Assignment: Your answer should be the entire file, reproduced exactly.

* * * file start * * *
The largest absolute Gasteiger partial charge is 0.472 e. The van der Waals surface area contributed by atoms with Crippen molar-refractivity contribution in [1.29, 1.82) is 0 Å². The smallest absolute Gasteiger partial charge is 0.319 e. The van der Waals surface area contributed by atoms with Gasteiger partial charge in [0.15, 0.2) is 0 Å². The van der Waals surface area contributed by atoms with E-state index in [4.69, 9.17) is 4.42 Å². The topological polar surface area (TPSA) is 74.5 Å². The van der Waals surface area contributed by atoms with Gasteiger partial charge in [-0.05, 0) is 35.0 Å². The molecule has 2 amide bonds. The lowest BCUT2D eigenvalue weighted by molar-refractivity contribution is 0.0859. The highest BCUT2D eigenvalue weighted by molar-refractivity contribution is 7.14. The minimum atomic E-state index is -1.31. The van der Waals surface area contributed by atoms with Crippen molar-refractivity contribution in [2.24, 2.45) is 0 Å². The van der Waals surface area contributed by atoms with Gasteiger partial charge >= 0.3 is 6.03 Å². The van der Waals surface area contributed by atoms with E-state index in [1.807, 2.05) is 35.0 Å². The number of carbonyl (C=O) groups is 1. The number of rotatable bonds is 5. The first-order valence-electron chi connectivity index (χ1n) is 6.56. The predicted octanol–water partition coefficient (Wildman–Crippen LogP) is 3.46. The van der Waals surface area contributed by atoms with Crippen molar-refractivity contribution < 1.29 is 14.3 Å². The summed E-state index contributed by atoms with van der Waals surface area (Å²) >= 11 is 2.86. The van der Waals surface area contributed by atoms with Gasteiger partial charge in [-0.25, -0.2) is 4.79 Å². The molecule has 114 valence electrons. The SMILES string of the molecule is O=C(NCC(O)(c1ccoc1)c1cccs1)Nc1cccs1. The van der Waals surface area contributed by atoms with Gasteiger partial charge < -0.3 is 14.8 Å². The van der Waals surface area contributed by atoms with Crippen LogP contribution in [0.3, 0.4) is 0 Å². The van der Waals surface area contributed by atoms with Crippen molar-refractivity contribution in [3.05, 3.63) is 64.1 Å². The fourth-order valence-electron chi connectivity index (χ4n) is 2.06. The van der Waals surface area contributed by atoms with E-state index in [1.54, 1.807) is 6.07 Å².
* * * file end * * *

The largest absolute Gasteiger partial charge is 0.472 e. The van der Waals surface area contributed by atoms with Crippen molar-refractivity contribution in [1.29, 1.82) is 0 Å². The smallest absolute Gasteiger partial charge is 0.319 e. The van der Waals surface area contributed by atoms with Gasteiger partial charge in [0.15, 0.2) is 0 Å². The van der Waals surface area contributed by atoms with E-state index in [4.69, 9.17) is 4.42 Å². The topological polar surface area (TPSA) is 74.5 Å². The van der Waals surface area contributed by atoms with Gasteiger partial charge in [-0.05, 0) is 35.0 Å². The molecule has 2 amide bonds. The lowest BCUT2D eigenvalue weighted by molar-refractivity contribution is 0.0859. The highest BCUT2D eigenvalue weighted by molar-refractivity contribution is 7.14. The minimum atomic E-state index is -1.31. The van der Waals surface area contributed by atoms with Crippen molar-refractivity contribution in [2.24, 2.45) is 0 Å². The van der Waals surface area contributed by atoms with Gasteiger partial charge >= 0.3 is 6.03 Å². The van der Waals surface area contributed by atoms with E-state index in [1.807, 2.05) is 35.0 Å². The number of carbonyl (C=O) groups is 1. The number of rotatable bonds is 5. The first-order valence-electron chi connectivity index (χ1n) is 6.56. The predicted octanol–water partition coefficient (Wildman–Crippen LogP) is 3.46. The van der Waals surface area contributed by atoms with Crippen molar-refractivity contribution < 1.29 is 14.3 Å². The summed E-state index contributed by atoms with van der Waals surface area (Å²) >= 11 is 2.86. The van der Waals surface area contributed by atoms with Gasteiger partial charge in [-0.25, -0.2) is 4.79 Å². The molecule has 114 valence electrons. The SMILES string of the molecule is O=C(NCC(O)(c1ccoc1)c1cccs1)Nc1cccs1. The van der Waals surface area contributed by atoms with Gasteiger partial charge < -0.3 is 14.8 Å². The van der Waals surface area contributed by atoms with Crippen LogP contribution in [0.3, 0.4) is 0 Å². The van der Waals surface area contributed by atoms with Crippen molar-refractivity contribution in [3.05, 3.63) is 64.1 Å². The fourth-order valence-electron chi connectivity index (χ4n) is 2.06. The van der Waals surface area contributed by atoms with E-state index in [1.54, 1.807) is 6.07 Å².